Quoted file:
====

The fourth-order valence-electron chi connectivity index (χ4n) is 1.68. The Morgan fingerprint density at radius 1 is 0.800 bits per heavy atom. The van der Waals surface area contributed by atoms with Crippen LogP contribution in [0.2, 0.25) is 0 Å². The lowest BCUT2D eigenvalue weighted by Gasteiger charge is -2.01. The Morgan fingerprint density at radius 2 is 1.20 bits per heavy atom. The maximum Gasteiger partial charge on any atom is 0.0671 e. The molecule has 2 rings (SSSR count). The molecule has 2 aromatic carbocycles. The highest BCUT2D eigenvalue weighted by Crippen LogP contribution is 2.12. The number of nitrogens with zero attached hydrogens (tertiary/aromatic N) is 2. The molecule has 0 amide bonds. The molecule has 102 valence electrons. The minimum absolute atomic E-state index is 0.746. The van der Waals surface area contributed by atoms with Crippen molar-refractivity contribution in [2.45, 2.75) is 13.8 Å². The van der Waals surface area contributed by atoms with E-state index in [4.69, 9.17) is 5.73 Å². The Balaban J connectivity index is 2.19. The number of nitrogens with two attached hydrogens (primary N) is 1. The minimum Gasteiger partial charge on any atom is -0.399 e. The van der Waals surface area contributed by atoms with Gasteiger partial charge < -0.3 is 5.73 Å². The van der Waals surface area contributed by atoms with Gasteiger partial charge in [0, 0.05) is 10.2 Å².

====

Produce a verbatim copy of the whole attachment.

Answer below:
The fourth-order valence-electron chi connectivity index (χ4n) is 1.68. The Morgan fingerprint density at radius 1 is 0.800 bits per heavy atom. The van der Waals surface area contributed by atoms with Crippen LogP contribution in [0.2, 0.25) is 0 Å². The lowest BCUT2D eigenvalue weighted by Gasteiger charge is -2.01. The Morgan fingerprint density at radius 2 is 1.20 bits per heavy atom. The maximum Gasteiger partial charge on any atom is 0.0671 e. The molecule has 2 rings (SSSR count). The molecule has 2 aromatic carbocycles. The highest BCUT2D eigenvalue weighted by Crippen LogP contribution is 2.12. The number of nitrogens with zero attached hydrogens (tertiary/aromatic N) is 2. The molecule has 0 amide bonds. The molecule has 102 valence electrons. The minimum absolute atomic E-state index is 0.746. The van der Waals surface area contributed by atoms with Crippen molar-refractivity contribution in [2.45, 2.75) is 13.8 Å². The van der Waals surface area contributed by atoms with E-state index in [4.69, 9.17) is 5.73 Å². The Balaban J connectivity index is 2.19. The number of nitrogens with two attached hydrogens (primary N) is 1. The minimum Gasteiger partial charge on any atom is -0.399 e. The van der Waals surface area contributed by atoms with Gasteiger partial charge < -0.3 is 5.73 Å². The van der Waals surface area contributed by atoms with Gasteiger partial charge in [0, 0.05) is 10.2 Å².